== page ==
We dig flowers that come with a whiff of danger. Flowers, for example, that grow from cacti. Flowers that bloom at night. For these reasons (and so many more), epiphyllums — known for howlingly beautiful flowers that typically blossom into the evening — are scratching this itch.
Last summer we picked up, from Walter Andersen nursery, an epiphyllum for our garden. Eight months later, after four days of rain last March, this lanky mass of fleshy stems started budding: mostly in fuchsia, with the exception of one yellow guy. Two different color blossoms on one plant?!
“Have you seen this before?” we asked people about the dueling colors of flowers. We felt like proud/slightly concerned parents. It turned out that our epiphyllum, which propagates by cuttings, was actually two plants growing together.
And then they bloomed. Oh, baby. We woke up to this:
Opening up in the evenings, the flowers of our epiphyllum peaked for about one day each. We transplanted ours into 1/3 perlite, 1/3 orchid bark and 1/3 Kellogg’s organic potting mix, inside a custom, south-facing planter built by Ryan, partially shaded in the afternoon by our lovely guava tree.
Our Instagram friend/garden genius Warren Keller advised us to not to move or transplant them while budding, lest the buds fall off, and that they are heavy feeders that love fertilizer, and organic matter and sand in their soil. But we just couldn’t wait to see them in their new habitat, and the plant did indeed suffer two lost buds. (Sobbing emoji.)
Also, epiphyllums need to be root-bound before they will bloom. Transplanting to a larger pot should normally be done after blooming, spring through summer for most species and hybrids. The plants in this location get morning sun, and we water them on a timer about twice a week.
With names like ‘Frida Kahlo,’ ‘Poison,’ ‘Circus Circus’ and ‘Cinco de Mayo’ (!) the hybrids of the epiphyllum genus are many, varied and often developed by home gardeners. Flower circumferences can range from sand dollar to dinner plate; textures can be soft, stark, fluffy, spidery. And the colors! Powder pink, red, white, ivory, yellow, tangerine, fuchsia — this list is just one corner of the kaleidoscope.
Last Sunday, we saw a great array of “epies” at the San Diego Epiphyllum Society’s annual flower show in Balboa Park. The show included hundreds of flowers on view, many of which were displayed in a “Hats Off to Epies” show and competition.
There was also a sale in which many hybrids of Epiphyllum were sold alongside Selenicereus, a genus that contains moonlight cactus and night-blooming cereus. After consulting a thick binder of flower photos, we picked up an Epiphyllum ‘Londonii” (whose blossoms are creamy white), ‘Cinco de Mayo,’ and a Selenicereus, whose lean, clambering, needle-spiked stems shoot out white, fragrant, night-blooming flowers during summer. It’s a plant fit for a moon garden.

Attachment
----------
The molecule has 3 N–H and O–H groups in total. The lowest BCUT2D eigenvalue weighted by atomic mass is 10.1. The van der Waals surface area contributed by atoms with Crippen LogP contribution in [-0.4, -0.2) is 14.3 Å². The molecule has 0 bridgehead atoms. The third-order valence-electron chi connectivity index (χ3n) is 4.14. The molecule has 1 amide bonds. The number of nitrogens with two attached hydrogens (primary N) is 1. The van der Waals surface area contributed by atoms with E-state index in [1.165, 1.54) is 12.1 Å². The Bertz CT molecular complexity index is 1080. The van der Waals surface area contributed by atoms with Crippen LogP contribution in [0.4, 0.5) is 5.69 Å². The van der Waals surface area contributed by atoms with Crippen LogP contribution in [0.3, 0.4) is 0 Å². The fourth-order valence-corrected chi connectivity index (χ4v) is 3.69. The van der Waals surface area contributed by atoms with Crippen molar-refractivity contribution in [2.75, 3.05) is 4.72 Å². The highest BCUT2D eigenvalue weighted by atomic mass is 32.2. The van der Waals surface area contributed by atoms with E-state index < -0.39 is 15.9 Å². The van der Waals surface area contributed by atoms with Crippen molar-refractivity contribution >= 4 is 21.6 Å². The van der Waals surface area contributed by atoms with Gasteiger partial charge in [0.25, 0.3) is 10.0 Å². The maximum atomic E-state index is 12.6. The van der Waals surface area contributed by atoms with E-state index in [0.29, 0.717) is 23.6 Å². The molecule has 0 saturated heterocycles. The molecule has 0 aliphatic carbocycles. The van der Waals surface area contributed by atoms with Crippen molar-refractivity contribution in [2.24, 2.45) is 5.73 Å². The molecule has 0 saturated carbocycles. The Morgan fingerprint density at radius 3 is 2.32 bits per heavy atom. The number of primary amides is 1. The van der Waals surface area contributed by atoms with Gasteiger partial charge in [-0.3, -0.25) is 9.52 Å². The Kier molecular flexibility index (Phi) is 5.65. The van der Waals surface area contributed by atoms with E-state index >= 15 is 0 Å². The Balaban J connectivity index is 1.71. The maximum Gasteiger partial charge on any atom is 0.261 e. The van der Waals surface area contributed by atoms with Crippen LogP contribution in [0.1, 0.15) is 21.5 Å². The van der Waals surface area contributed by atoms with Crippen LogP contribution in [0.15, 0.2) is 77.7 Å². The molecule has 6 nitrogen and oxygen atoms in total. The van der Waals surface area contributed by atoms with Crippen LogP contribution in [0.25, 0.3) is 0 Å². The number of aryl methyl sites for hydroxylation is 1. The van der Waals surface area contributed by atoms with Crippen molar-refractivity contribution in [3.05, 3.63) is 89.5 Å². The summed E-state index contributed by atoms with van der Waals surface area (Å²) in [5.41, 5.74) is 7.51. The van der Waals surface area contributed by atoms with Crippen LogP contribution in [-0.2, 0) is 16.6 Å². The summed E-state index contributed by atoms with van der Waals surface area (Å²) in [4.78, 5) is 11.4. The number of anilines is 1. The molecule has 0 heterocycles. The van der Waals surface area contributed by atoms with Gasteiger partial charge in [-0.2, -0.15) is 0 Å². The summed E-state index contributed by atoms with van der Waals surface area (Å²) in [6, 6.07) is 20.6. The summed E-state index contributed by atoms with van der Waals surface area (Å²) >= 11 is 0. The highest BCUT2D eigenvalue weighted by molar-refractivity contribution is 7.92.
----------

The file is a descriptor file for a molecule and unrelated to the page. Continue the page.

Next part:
Also, of course, for after-dark pollinators like bats and moths.
Fast Facts and Care Tips for Epiphyllums
– Epiphyllum is a genus in the cactus family Cactaceae.
– Epiphyllum hybrids are part of the tribe Hylocereeae. Other genera in this tribe include Selenicereus, Disocactus and Pseudorhipsalis.
– They’re also called “orchid cactus” (even though they are not orchids), “epies” or “epis.”
– Epis are tropical (rather than desert) cacti, growing abundantly in oak forests and rainforests across Mexico and Central and South America.
– They’re also epiphytes! (Which we love.) Epiphytes grow on trees/other structures for support — but not in a parasitic way.
– Bright, indirect, filtered light is advised. Morning or late afternoon sun is ideal.
– Soil should be rich with excellent drainage, sand and organic matter.
– Plants require some humidity, but make sure not to overwater them.
– Conversely, don’t allow the soil to dry out.
– Fertilize monthly with a balanced (10-10-10) fertilizer from spring to fall. Do not fertilize in winter.
– Plants bloom best when they are root-bound. So only re-pot if absolutely necessary.
This time-lapse, which we shot from 5:40 PM to 11:30 PM, shows one of our epiphyllum flowers blooming:
At the show, we were guided by members of the SDES, a welcoming, very knowledgeable corps of epi devotees. They advised us on soil mixes (see below), pollination/hybridization techniques (e.g. a makeup brush works well for transferring pollen), and urged us to separate the two plants we have growing together before one overtakes the other. Wow, we were happy just to see our first blooms! But the experts at SDES are masters at developing show-worthy hybrids. We can only imagine what their epiphyllum-filled gardens must look like this time year.
We’re so smitten (and in a cold sweat about how much we have yet to learn) that we signed up to become members.
Below, check out some soil wisdom from the show, and how we installed our new epis!